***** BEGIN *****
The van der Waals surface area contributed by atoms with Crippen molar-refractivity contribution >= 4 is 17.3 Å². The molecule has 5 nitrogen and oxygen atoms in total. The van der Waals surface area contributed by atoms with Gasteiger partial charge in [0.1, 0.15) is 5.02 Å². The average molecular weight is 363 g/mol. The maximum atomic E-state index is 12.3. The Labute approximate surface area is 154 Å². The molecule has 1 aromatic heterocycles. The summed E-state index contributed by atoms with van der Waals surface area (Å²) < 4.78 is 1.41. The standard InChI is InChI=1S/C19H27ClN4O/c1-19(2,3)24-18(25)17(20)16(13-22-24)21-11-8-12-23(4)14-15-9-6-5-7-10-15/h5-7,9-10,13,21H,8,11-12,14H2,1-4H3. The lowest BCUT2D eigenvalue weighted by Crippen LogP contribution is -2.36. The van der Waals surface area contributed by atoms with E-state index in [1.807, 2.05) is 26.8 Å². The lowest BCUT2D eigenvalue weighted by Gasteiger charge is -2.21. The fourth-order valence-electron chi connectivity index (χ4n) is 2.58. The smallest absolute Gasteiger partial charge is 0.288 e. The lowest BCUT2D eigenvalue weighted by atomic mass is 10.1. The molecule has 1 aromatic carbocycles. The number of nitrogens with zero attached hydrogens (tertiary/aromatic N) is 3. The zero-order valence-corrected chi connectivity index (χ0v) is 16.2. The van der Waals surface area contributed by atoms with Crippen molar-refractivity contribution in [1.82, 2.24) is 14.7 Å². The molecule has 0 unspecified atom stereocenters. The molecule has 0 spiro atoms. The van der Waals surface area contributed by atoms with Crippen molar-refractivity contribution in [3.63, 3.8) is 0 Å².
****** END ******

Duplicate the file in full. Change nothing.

The van der Waals surface area contributed by atoms with Crippen molar-refractivity contribution >= 4 is 17.3 Å². The molecule has 5 nitrogen and oxygen atoms in total. The van der Waals surface area contributed by atoms with Gasteiger partial charge in [0.1, 0.15) is 5.02 Å². The average molecular weight is 363 g/mol. The maximum atomic E-state index is 12.3. The Labute approximate surface area is 154 Å². The molecule has 1 aromatic heterocycles. The summed E-state index contributed by atoms with van der Waals surface area (Å²) < 4.78 is 1.41. The standard InChI is InChI=1S/C19H27ClN4O/c1-19(2,3)24-18(25)17(20)16(13-22-24)21-11-8-12-23(4)14-15-9-6-5-7-10-15/h5-7,9-10,13,21H,8,11-12,14H2,1-4H3. The lowest BCUT2D eigenvalue weighted by Crippen LogP contribution is -2.36. The van der Waals surface area contributed by atoms with E-state index in [1.807, 2.05) is 26.8 Å². The lowest BCUT2D eigenvalue weighted by Gasteiger charge is -2.21. The fourth-order valence-electron chi connectivity index (χ4n) is 2.58. The smallest absolute Gasteiger partial charge is 0.288 e. The lowest BCUT2D eigenvalue weighted by atomic mass is 10.1. The molecule has 1 aromatic carbocycles. The number of nitrogens with zero attached hydrogens (tertiary/aromatic N) is 3. The zero-order valence-corrected chi connectivity index (χ0v) is 16.2. The van der Waals surface area contributed by atoms with Crippen molar-refractivity contribution in [1.82, 2.24) is 14.7 Å². The molecule has 0 unspecified atom stereocenters. The molecule has 0 spiro atoms. The van der Waals surface area contributed by atoms with Crippen molar-refractivity contribution in [3.63, 3.8) is 0 Å².